Even though the Brexit team have failed to articulate a clear case for doing so, leaving the EU might still be the best strategy for success in the 21st century.
Whether it is or not hinges on three predictions made by the Brexit camp:
- The struggling Euro and European economies are about to collapse so we should detach ourselves from them
- The rise of the political far right in Europe means that membership of the EU would drag us in a direction we don’t want to go
- We can make better, faster, more nimble trade agreements if we are unshackled from the bureaucracy of the EU
Strategically, none of these hold water.
In 2008 the US sub-prime mortgage market collapsed. We were not ‘part of’ the USA but it still massively affected our economy. The reality of the 21st century is that we are all in an integrated global market. As our largest trading partner, the health of the European economy affects us more than most, whether we are part of EU or not. If we stay in at least we have the chance to influence the outcomes we want.
History also shows what happens if we isolate ourselves politically from Europe. In the 1930s Europe moved to the far right. Britain stood back. But we had to get involved eventually anyway. If, in the 21st century, Europe again moved far enough to the right to affect us then it would do so whether we were inside or outside the EU. Remaining in enables us to influence the process earlier rather than later.
And finally, possibly the strongest argument for Brexit is that in a changing world, ‘unshackling’ ourselves from the ‘EU bureaucracy’ would give us the agility we need to be able to make faster trade agreements with the rest of the world.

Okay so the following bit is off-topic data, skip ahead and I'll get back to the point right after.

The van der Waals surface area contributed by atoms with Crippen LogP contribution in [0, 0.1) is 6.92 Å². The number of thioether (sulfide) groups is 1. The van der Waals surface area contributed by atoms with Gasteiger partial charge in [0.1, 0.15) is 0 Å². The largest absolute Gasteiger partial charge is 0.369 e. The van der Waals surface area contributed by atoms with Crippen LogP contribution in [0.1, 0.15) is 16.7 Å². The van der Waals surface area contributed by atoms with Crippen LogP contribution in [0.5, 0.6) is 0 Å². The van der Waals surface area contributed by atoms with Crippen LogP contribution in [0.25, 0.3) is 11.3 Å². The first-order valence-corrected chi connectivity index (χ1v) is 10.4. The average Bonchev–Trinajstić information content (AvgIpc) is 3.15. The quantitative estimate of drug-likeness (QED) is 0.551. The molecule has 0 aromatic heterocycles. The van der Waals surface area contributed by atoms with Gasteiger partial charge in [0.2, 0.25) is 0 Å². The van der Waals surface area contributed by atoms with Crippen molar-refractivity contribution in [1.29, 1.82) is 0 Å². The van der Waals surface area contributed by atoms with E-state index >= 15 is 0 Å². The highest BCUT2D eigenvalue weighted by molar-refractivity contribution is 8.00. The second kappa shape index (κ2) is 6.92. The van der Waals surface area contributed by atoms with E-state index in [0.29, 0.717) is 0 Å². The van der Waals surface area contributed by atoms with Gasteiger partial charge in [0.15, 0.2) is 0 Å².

Unfortunately, as with food and sex, speed does not equal quality.
There are two types of trade agreement we need to consider: trade with the rest of Europe and trade with the rest of the world.
Currently, membership of the EU gives us “automatic passporting rights” within all of the EU. As Professor of European Law, Michael Dougan, explains, if we as a country chose Brexit then whether we followed the Norwegian model, the Swiss model, or whichever, “In either scenario, if we decide to kiss goodbye to the single market … then UK businesses, manufacturers, service providers [would] simply have to accept that they no longer have these automatic passporting rights within the single market. The trade environment [would] be much less favourable.”
And for trade with the rest of the world, “It is completely beyond doubt that leaving the EU [would] also terminate all of the UK’s trade agreements with third countries,” because those agreements were made within a framework that had Britain as an EU member. Then the main reason, it turns out, that other countries would want to make new trade agreements with Britain is because of the access that gives them to other parts of the EU. So, “If we’re not part of the Single Market any more,” Professor Dougan concludes, “we actually don’t have an enormous amount of bargaining power.”
History shows that, economically and politically, it is impossible for Britain to isolate itself from what happens in Europe. And in terms of trade, leaving the EU would not only throw away our ability to trade effectively with our single largest trading partner, but would also discard the one thing that makes Britain most attractive to trading partners in other parts of the world.
Strategically, Brexit would be a recipe for disaster.